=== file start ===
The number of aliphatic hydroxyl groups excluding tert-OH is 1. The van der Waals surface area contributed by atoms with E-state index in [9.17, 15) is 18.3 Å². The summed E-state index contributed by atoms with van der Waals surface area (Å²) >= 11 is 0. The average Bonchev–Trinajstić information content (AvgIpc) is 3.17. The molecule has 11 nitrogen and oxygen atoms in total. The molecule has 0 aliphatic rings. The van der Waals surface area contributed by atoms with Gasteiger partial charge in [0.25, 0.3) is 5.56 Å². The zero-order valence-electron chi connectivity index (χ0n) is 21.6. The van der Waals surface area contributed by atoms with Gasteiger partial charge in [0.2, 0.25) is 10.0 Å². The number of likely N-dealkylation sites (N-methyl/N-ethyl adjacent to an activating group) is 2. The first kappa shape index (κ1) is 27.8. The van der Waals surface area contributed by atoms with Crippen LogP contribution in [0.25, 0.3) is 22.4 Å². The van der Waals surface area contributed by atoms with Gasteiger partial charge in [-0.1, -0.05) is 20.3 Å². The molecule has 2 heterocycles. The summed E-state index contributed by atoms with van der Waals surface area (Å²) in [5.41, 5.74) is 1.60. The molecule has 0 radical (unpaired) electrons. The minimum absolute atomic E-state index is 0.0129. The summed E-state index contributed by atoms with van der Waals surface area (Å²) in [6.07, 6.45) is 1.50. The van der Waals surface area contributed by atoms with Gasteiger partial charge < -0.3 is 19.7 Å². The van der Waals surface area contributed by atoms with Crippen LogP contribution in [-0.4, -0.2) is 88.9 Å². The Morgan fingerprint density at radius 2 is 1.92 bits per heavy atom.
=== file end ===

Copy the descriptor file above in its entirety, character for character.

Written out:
The number of aliphatic hydroxyl groups excluding tert-OH is 1. The van der Waals surface area contributed by atoms with E-state index in [9.17, 15) is 18.3 Å². The summed E-state index contributed by atoms with van der Waals surface area (Å²) >= 11 is 0. The average Bonchev–Trinajstić information content (AvgIpc) is 3.17. The molecule has 11 nitrogen and oxygen atoms in total. The molecule has 0 aliphatic rings. The van der Waals surface area contributed by atoms with Gasteiger partial charge in [0.25, 0.3) is 5.56 Å². The zero-order valence-electron chi connectivity index (χ0n) is 21.6. The van der Waals surface area contributed by atoms with Gasteiger partial charge in [0.2, 0.25) is 10.0 Å². The number of likely N-dealkylation sites (N-methyl/N-ethyl adjacent to an activating group) is 2. The first kappa shape index (κ1) is 27.8. The van der Waals surface area contributed by atoms with Crippen LogP contribution in [0.25, 0.3) is 22.4 Å². The van der Waals surface area contributed by atoms with Gasteiger partial charge in [-0.1, -0.05) is 20.3 Å². The molecule has 2 heterocycles. The summed E-state index contributed by atoms with van der Waals surface area (Å²) in [5.41, 5.74) is 1.60. The molecule has 0 radical (unpaired) electrons. The minimum absolute atomic E-state index is 0.0129. The summed E-state index contributed by atoms with van der Waals surface area (Å²) in [6.07, 6.45) is 1.50. The van der Waals surface area contributed by atoms with Gasteiger partial charge < -0.3 is 19.7 Å². The van der Waals surface area contributed by atoms with Crippen LogP contribution in [-0.4, -0.2) is 88.9 Å². The Morgan fingerprint density at radius 2 is 1.92 bits per heavy atom.